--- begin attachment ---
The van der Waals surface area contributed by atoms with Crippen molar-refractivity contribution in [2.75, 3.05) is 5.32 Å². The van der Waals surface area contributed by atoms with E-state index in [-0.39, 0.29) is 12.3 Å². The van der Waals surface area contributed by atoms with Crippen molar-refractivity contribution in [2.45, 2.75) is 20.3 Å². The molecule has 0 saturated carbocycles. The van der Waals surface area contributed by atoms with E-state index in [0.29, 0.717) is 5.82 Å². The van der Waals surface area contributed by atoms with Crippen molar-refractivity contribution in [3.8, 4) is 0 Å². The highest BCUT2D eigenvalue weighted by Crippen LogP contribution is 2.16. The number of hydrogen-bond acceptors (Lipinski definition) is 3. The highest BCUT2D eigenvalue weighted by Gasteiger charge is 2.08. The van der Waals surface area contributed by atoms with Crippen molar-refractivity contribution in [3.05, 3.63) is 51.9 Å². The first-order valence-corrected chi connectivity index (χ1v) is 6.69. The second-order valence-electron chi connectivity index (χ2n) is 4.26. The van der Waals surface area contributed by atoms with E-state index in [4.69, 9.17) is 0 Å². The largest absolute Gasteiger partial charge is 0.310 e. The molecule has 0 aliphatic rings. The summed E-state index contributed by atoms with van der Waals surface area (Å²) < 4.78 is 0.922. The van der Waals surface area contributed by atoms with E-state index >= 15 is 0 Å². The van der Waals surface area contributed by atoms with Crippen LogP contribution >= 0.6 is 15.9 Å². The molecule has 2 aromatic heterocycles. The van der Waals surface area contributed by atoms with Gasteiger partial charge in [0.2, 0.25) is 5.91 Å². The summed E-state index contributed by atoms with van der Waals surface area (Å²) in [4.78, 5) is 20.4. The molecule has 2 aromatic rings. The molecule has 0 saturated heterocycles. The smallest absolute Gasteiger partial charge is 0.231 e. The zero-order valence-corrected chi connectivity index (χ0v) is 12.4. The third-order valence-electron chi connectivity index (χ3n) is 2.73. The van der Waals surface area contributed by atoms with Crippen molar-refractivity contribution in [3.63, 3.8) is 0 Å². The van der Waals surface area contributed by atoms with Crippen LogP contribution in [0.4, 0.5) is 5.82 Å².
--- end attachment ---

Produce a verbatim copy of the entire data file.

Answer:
The van der Waals surface area contributed by atoms with Crippen molar-refractivity contribution in [2.75, 3.05) is 5.32 Å². The van der Waals surface area contributed by atoms with E-state index in [-0.39, 0.29) is 12.3 Å². The van der Waals surface area contributed by atoms with Crippen molar-refractivity contribution in [2.45, 2.75) is 20.3 Å². The molecule has 0 saturated carbocycles. The van der Waals surface area contributed by atoms with E-state index in [0.29, 0.717) is 5.82 Å². The van der Waals surface area contributed by atoms with Crippen molar-refractivity contribution in [3.8, 4) is 0 Å². The highest BCUT2D eigenvalue weighted by Crippen LogP contribution is 2.16. The number of hydrogen-bond acceptors (Lipinski definition) is 3. The highest BCUT2D eigenvalue weighted by Gasteiger charge is 2.08. The van der Waals surface area contributed by atoms with Crippen molar-refractivity contribution in [3.05, 3.63) is 51.9 Å². The first-order valence-corrected chi connectivity index (χ1v) is 6.69. The second-order valence-electron chi connectivity index (χ2n) is 4.26. The van der Waals surface area contributed by atoms with E-state index in [4.69, 9.17) is 0 Å². The largest absolute Gasteiger partial charge is 0.310 e. The molecule has 0 aliphatic rings. The summed E-state index contributed by atoms with van der Waals surface area (Å²) < 4.78 is 0.922. The van der Waals surface area contributed by atoms with E-state index >= 15 is 0 Å². The van der Waals surface area contributed by atoms with Crippen LogP contribution >= 0.6 is 15.9 Å². The molecule has 2 aromatic heterocycles. The van der Waals surface area contributed by atoms with Gasteiger partial charge in [0.2, 0.25) is 5.91 Å². The summed E-state index contributed by atoms with van der Waals surface area (Å²) in [4.78, 5) is 20.4. The molecule has 2 aromatic rings. The molecule has 0 saturated heterocycles. The smallest absolute Gasteiger partial charge is 0.231 e. The zero-order valence-corrected chi connectivity index (χ0v) is 12.4. The third-order valence-electron chi connectivity index (χ3n) is 2.73. The van der Waals surface area contributed by atoms with Crippen molar-refractivity contribution in [3.63, 3.8) is 0 Å². The van der Waals surface area contributed by atoms with Crippen LogP contribution in [0.4, 0.5) is 5.82 Å².